When we bought our cottage twenty years ago, I thought carrying water up the hill would be a good job for the children. That is, until I did it. I soon discovered that water is very heavy. Therefore through the years my husband has shouldered this responsibility most of the time. Now, in this our twenty-first summer, we are finally enjoying the modern convenience of running water.

Perhaps you don’t think of using the word “freedom” in connection with water, but I do. We are now free to turn on the tap whenever we need water. What a wonderful luxury! Although this method of receiving water is a luxury, water itself is a necessity.

In John chapter four, the woman at the well walked in the heat of the day for physical water. Jesus met her there and offered her something much more precious—spiritual water. At first the woman thought Jesus was offering her an unending supply of physical water. Understanding dawned as soon as Jesus pointed out her sinful life. He knew everything about her. Who is he?

She accepted his spiritual water and received eternal life. Immediately, she ran back to the village and spread the news of the Saviour to others. What is your response?

Do you remember this chorus? "Running over. Running over. My cup is full and running over. Since the Lord saved me, I'm as happy as can be. My cup is full and running over."

Friday, June 29, 2007

The Chipmunk

Shovel in hand, I walked to the back garden to dig up my canna bulbs. To my surprise a layer of sand coated some of the topsoil in the canna bed. I peered down a large hole placed strategically close to the garden and wondered what animal had decided to make a home there. After filling up the hole with dirt, I dug up the canna bulbs. Since my gardening was done, I had no reason to go back there for the rest of the season. I forgot about the hole until this spring.

Returning to plant the canna bulbs, I remembered the hole. My relief in not seeing one was short-lived, because the animal had dug a new hole a few feet away. I filled this hole with dirt. I hoped the animal would be discouraged and find a new place to live. It didn’t work. The next day the hole was back. A few days later I spied a chipmunk with its head sticking out of the hole. As I ran to the backyard, the chipmunk scurried into the forest behind my yard. Knowing the chipmunk was gone, my husband tried to fill the hole with water. It didn’t work. The chipmunk had built an extensive underground house and was determined to lay stake to his territory.

For the last two months the chipmunk and I have been battling for control of the backyard. He digs a hole. I fill it up. He digs a new hole. I fill it up. Gradually my backyard is becoming speckled with random patches of dirt, old holes, which I have filled. The forest is so close. Why doesn’t the chipmunk accept defeat and move his house there?

I can relate to the chipmunk. He has taught me a few spiritual lessons. Sometimes I am so short-sighted as far as God is concerned. I make plans and settle in my own little community without regard to the big picture. This is proper. The godly person “is like a tree planted by the streams of water, which yields its fruit in season and whose leaf does not wither. Whatever he does prospers” (Psalms 1:3). The problem arises when the Lord wants to use me in another community or in another area of ministry. Do I dig in my heels and stubbornly refuse to change, or do I yield to God’s will for my life? I pray I will always be putty in the master’s hand.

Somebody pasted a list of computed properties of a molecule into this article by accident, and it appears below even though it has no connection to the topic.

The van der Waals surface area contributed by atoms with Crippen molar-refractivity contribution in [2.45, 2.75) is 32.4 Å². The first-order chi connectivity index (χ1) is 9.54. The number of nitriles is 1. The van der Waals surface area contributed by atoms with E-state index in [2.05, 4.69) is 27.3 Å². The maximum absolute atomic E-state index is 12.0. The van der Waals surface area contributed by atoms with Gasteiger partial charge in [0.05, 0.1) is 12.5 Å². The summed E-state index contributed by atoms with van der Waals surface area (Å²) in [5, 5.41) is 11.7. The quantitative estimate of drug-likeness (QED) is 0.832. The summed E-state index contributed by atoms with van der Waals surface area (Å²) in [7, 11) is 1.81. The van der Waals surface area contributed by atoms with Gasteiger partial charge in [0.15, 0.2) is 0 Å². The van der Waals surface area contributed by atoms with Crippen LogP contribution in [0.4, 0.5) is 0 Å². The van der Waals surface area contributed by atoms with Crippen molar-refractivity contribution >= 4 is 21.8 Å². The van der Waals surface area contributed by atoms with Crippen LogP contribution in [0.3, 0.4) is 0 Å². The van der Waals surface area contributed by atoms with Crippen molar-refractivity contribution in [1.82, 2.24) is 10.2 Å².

Sunday, May 27, 2007

The Water Snake

As my husband carefully steered the boat toward the loading dock, he remarked, “Heather, we have a little problem.” I peered into the boat in time to see a very long water snake slither under the front deck. I looked in dismay at the luggage I had carried to the loading dock. Without a word my husband began to pile the boxes and suitcases into the back of the boat. Then he shoved bags of food under the deck.

It was Thursday, the day before the long weekend. Tomorrow I was scheduled to leave my husband at the cottage and drive further north to a ladies’ retreat where I would be the speaker. I had to squash my fear of the snake and get into the boat. My husband drove the three and one-half miles to our cottage with his legs tucked up under his body. Meanwhile I tried to keep my feet as close to the seat and as far from the deck as possible.

The next morning I asked my husband if the snake would have crawled out of the boat during the night. He was noncommittal. Very cautiously he pulled the boat cover out from under the deck. If the snake was there, we did not want it to attack him. Water snakes can be quite vicious when cornered.

That afternoon I peered into the boat before jumping in. Then I lifted a corner of the boat cover and screamed. Leaping onto the dock, I cried, “Throw the cover overboard! The snake is inside.” Of course, by the time my husband lifted up the cover, the snake had disappeared back under the deck.

Driving the boat was supposed to be my adventure. My husband always drives. I never bargained for a snake. Nevertheless a water snake would not prevent me from going to the retreat. During that trip several Bible verses drifted through my mind. Finally one gave me the most comfort. “Thou wilt keep him in perfect peace whose mind is stayed on thee, because he trusteth in thee” (Isa. 26:3).

At the marina I hoped Mr. snake would discover he was back home. Please be gone when I get back!

Wednesday, April 25, 2007


My joy last month that spring had arrived was short-lived. I need a new definition of the word “spring.” Seeing a robin on the lawn is not accurate enough. Even a temperature of 10°C (50°F) does not guarantee that spring is here to stay. Soon afterwards the temperature fell, and snow covered the ground at Easter. Two weeks later we experienced our first heat wave and summer storm of the year.